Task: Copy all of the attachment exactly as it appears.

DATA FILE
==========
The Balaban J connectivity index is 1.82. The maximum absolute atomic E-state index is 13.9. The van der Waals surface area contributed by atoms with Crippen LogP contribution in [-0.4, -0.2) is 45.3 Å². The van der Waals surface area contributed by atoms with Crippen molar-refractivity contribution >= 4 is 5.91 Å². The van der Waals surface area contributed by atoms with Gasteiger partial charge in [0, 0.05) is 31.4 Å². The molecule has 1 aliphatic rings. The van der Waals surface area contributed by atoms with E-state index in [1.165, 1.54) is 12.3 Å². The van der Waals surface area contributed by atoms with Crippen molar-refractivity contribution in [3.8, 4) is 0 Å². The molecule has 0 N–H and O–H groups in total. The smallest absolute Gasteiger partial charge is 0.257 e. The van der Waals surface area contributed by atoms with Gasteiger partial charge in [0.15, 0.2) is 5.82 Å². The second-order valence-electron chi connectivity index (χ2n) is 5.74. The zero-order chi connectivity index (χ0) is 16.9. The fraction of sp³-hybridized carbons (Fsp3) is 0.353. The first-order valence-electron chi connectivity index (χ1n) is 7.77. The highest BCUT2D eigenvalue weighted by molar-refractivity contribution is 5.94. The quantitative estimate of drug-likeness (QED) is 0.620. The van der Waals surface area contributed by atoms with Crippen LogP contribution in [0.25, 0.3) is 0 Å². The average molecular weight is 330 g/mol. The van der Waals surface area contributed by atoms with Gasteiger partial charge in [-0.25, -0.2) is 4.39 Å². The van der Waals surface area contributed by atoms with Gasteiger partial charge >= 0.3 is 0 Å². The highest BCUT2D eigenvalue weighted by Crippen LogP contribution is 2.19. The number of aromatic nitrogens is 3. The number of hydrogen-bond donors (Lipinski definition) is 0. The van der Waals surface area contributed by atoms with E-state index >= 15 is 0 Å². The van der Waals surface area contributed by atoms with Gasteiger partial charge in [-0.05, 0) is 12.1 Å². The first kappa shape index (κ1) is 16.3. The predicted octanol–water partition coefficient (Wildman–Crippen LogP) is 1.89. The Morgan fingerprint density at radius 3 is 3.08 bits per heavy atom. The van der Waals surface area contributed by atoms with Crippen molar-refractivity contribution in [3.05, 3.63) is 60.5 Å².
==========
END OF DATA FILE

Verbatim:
The Balaban J connectivity index is 1.82. The maximum absolute atomic E-state index is 13.9. The van der Waals surface area contributed by atoms with Crippen LogP contribution in [-0.4, -0.2) is 45.3 Å². The van der Waals surface area contributed by atoms with Crippen molar-refractivity contribution >= 4 is 5.91 Å². The van der Waals surface area contributed by atoms with Gasteiger partial charge in [0, 0.05) is 31.4 Å². The molecule has 1 aliphatic rings. The van der Waals surface area contributed by atoms with E-state index in [1.165, 1.54) is 12.3 Å². The van der Waals surface area contributed by atoms with Crippen molar-refractivity contribution in [3.8, 4) is 0 Å². The molecule has 0 N–H and O–H groups in total. The smallest absolute Gasteiger partial charge is 0.257 e. The van der Waals surface area contributed by atoms with Gasteiger partial charge in [0.15, 0.2) is 5.82 Å². The second-order valence-electron chi connectivity index (χ2n) is 5.74. The zero-order chi connectivity index (χ0) is 16.9. The fraction of sp³-hybridized carbons (Fsp3) is 0.353. The first-order valence-electron chi connectivity index (χ1n) is 7.77. The highest BCUT2D eigenvalue weighted by molar-refractivity contribution is 5.94. The quantitative estimate of drug-likeness (QED) is 0.620. The van der Waals surface area contributed by atoms with Crippen LogP contribution in [0.25, 0.3) is 0 Å². The average molecular weight is 330 g/mol. The van der Waals surface area contributed by atoms with Gasteiger partial charge in [-0.25, -0.2) is 4.39 Å². The van der Waals surface area contributed by atoms with Gasteiger partial charge >= 0.3 is 0 Å². The highest BCUT2D eigenvalue weighted by Crippen LogP contribution is 2.19. The number of aromatic nitrogens is 3. The number of hydrogen-bond donors (Lipinski definition) is 0. The van der Waals surface area contributed by atoms with E-state index >= 15 is 0 Å². The van der Waals surface area contributed by atoms with Gasteiger partial charge in [-0.05, 0) is 12.1 Å². The first kappa shape index (κ1) is 16.3. The predicted octanol–water partition coefficient (Wildman–Crippen LogP) is 1.89. The Morgan fingerprint density at radius 3 is 3.08 bits per heavy atom. The van der Waals surface area contributed by atoms with Crippen molar-refractivity contribution in [3.05, 3.63) is 60.5 Å².